Young Readers, Learn About St. Maximilian Kolbe

Years later, when Father Kolbe was canonized by fellow Pole Pope St. John Paul II, in attendance was 84-year-old Gajowniczek, who ultimately survived Auschwitz — living proof that Father Kolbe performed at least one miracle.

‘St. Maximilian Kolbe: A Hero of the Holocaust’ is the latest book by author Fiorella De Maria.
‘St. Maximilian Kolbe: A Hero of the Holocaust’ is the latest book by author Fiorella De Maria. (photo: Ignatius Press)

It was the final heroic act of the Polish priest St. Maximilian Kolbe. It occurred when he was a 47-year-old prisoner in Auschwitz. He and his Franciscan community near Warsaw had been dragged away when the Nazis invaded in 1939. Polish priests were marked men; the idea was that in an intensely Catholic country such as Poland, ridding the country of its pastors would sap the Polish people of their will to resist. Among their crimes was the sheltering of 2,000 Polish Christians and Jews.

In August 1941, Father Kolbe watched as men were selected to die by starvation. It was retribution for a prisoner who had dared to escape. The Nazi guards pointed at former Polish army Sgt. Franciszek Gajowniczek and ordered him to proceed to the place of his death. As the man was being led away, he bemoaned the fate of his poor wife and children.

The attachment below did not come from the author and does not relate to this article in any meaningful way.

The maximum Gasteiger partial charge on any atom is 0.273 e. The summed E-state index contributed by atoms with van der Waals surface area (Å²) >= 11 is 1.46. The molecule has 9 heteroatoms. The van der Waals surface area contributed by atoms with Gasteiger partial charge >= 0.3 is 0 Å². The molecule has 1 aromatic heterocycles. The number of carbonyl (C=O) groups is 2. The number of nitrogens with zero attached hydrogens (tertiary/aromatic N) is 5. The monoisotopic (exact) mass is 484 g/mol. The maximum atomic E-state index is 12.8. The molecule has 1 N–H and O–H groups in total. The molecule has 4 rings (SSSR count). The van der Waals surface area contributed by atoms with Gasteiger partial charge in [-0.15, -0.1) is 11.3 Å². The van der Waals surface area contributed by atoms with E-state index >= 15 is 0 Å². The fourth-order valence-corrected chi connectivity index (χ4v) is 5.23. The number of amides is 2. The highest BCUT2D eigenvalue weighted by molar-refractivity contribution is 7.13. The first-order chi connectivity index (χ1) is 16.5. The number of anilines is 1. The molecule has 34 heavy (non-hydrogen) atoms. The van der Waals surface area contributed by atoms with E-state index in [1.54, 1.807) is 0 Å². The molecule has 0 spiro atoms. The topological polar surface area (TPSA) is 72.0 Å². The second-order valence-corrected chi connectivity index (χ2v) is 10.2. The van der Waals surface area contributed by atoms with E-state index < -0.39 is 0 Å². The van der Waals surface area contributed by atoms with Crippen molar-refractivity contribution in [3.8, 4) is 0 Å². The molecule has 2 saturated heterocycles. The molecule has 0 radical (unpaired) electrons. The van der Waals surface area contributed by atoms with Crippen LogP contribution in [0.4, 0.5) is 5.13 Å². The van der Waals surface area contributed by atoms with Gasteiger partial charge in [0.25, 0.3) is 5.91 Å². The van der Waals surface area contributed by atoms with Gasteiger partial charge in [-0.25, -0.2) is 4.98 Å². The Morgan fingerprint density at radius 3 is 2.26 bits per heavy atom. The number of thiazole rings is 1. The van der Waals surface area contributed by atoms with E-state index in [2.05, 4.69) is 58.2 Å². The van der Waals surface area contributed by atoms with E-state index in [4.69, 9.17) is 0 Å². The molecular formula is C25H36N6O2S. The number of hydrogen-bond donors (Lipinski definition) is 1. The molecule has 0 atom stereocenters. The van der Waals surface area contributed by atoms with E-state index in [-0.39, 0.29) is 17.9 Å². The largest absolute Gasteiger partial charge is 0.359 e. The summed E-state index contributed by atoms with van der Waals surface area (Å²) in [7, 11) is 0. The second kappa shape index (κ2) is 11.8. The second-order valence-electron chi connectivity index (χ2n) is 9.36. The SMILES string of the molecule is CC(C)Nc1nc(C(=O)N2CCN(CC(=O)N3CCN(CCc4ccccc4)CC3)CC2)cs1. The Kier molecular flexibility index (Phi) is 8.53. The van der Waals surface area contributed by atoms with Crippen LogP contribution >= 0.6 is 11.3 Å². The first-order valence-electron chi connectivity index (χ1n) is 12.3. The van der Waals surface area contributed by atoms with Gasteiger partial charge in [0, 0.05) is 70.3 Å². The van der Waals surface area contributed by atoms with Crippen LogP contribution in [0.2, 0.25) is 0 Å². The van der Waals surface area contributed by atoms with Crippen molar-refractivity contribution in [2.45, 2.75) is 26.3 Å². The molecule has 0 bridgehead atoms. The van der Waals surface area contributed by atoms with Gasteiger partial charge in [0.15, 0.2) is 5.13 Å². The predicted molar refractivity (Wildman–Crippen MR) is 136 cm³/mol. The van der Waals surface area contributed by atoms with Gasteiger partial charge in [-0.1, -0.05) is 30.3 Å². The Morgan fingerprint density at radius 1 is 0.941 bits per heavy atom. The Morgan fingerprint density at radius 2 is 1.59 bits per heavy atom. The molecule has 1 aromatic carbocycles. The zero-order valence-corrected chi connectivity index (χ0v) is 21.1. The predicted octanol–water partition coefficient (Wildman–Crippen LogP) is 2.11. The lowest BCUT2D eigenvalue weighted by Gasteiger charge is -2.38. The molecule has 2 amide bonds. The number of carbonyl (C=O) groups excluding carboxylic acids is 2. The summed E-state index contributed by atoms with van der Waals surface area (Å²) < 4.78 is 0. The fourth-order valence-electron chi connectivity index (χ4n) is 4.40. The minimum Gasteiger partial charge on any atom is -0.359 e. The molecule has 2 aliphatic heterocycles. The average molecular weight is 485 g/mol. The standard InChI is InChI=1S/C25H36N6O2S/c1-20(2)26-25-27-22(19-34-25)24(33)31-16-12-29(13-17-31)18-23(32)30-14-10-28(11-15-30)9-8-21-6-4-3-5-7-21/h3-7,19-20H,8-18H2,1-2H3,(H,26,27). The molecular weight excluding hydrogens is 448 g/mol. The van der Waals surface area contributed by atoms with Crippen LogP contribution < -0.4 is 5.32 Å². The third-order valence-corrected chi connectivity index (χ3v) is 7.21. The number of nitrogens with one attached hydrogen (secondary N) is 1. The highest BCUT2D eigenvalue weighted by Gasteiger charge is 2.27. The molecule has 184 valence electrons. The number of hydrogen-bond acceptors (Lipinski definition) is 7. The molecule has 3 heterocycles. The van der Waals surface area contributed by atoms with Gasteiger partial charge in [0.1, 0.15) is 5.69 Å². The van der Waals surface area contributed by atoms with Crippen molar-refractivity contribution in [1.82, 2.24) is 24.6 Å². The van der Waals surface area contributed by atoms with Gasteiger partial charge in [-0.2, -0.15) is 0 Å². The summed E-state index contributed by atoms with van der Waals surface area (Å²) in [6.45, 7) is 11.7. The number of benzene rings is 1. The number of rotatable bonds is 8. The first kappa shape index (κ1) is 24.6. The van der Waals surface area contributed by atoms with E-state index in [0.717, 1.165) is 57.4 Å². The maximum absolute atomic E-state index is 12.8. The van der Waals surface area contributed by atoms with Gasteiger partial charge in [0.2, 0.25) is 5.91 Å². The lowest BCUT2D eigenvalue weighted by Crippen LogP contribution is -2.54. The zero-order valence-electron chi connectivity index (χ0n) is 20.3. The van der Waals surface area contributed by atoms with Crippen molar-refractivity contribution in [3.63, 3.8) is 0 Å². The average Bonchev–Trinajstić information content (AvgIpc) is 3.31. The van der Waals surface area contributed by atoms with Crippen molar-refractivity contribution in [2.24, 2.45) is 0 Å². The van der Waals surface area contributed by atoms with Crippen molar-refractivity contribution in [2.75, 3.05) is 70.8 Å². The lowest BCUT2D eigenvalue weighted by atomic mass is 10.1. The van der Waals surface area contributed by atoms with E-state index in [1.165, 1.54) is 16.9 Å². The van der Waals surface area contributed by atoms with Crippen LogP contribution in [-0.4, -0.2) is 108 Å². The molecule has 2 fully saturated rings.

Father Kolbe asked to take the man’s place; the guards were happy to comply: one less meddlesome priest. After 10 days, he was injected with poison. His body, like so many millions in that terrible place, was shoved into an oven.

Years later, when Father Kolbe was canonized by fellow Pole Pope St. John Paul II, in attendance was 84-year-old Gajowniczek, who ultimately survived Auschwitz — living proof that Father Kolbe performed at least one miracle.

In St. Maximilian Kolbe: A Hero of the Holocaust, author Fiorella De Maria aims the story of Father Kolbe’s magnificent life and martyr’s death to young readers, ages 9 to 14. Ideally, it will be read by the parents, too, so as to create a discussion on what it means to be a Christian.

In De Maria’s telling, Father Kolbe was beyond extraordinary. As he grew older, he never lost his sense of youthful wonder. He was naïve in the best sense of the word. He never saw his dreams as flights of fancy but inspiration from the woman he loved: the Blessed Virgin Mary.

His devotion to Mary was reinforced when, at 12 years of age, he was praying alone in church. While kneeling, he had a vision. It was Mary looking at him with love. She gave him a choice about what his future might hold, in the form of two crowns: one white for purity and one red for martyrdom. He was told to pick one — he chose both.

Long before his death, Father Kolbe wrote:

“We shall ask the Immaculata frequently to enlighten us on what we must undertake and how we have to act. Besides, we shall turn to her to beg for the necessary energy to accomplish for her the most difficult and heroic actions.”